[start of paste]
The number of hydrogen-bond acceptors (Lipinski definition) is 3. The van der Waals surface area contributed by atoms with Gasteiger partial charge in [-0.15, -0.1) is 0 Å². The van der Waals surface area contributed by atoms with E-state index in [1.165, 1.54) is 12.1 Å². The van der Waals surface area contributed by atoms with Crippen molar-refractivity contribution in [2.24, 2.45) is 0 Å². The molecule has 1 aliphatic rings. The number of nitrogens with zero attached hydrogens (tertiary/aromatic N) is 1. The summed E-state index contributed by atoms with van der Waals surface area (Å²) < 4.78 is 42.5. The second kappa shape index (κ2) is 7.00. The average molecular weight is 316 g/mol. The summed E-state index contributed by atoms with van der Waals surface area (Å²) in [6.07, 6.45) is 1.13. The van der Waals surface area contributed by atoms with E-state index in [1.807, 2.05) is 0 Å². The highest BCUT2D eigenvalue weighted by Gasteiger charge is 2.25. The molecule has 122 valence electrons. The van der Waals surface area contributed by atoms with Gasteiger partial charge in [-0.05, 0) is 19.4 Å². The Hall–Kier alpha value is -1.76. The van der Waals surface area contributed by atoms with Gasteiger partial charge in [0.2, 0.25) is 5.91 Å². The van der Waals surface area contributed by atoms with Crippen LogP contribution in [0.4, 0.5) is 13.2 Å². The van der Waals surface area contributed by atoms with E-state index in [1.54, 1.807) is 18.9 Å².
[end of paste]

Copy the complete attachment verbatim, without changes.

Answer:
The number of hydrogen-bond acceptors (Lipinski definition) is 3. The van der Waals surface area contributed by atoms with Gasteiger partial charge in [-0.15, -0.1) is 0 Å². The van der Waals surface area contributed by atoms with E-state index in [1.165, 1.54) is 12.1 Å². The van der Waals surface area contributed by atoms with Crippen molar-refractivity contribution in [2.24, 2.45) is 0 Å². The molecule has 1 aliphatic rings. The number of nitrogens with zero attached hydrogens (tertiary/aromatic N) is 1. The summed E-state index contributed by atoms with van der Waals surface area (Å²) < 4.78 is 42.5. The second kappa shape index (κ2) is 7.00. The average molecular weight is 316 g/mol. The summed E-state index contributed by atoms with van der Waals surface area (Å²) in [6.07, 6.45) is 1.13. The van der Waals surface area contributed by atoms with E-state index in [1.807, 2.05) is 0 Å². The highest BCUT2D eigenvalue weighted by Gasteiger charge is 2.25. The molecule has 122 valence electrons. The van der Waals surface area contributed by atoms with Gasteiger partial charge in [-0.05, 0) is 19.4 Å². The Hall–Kier alpha value is -1.76. The van der Waals surface area contributed by atoms with Gasteiger partial charge in [0.2, 0.25) is 5.91 Å². The van der Waals surface area contributed by atoms with Crippen LogP contribution in [0.4, 0.5) is 13.2 Å². The van der Waals surface area contributed by atoms with E-state index in [1.54, 1.807) is 18.9 Å².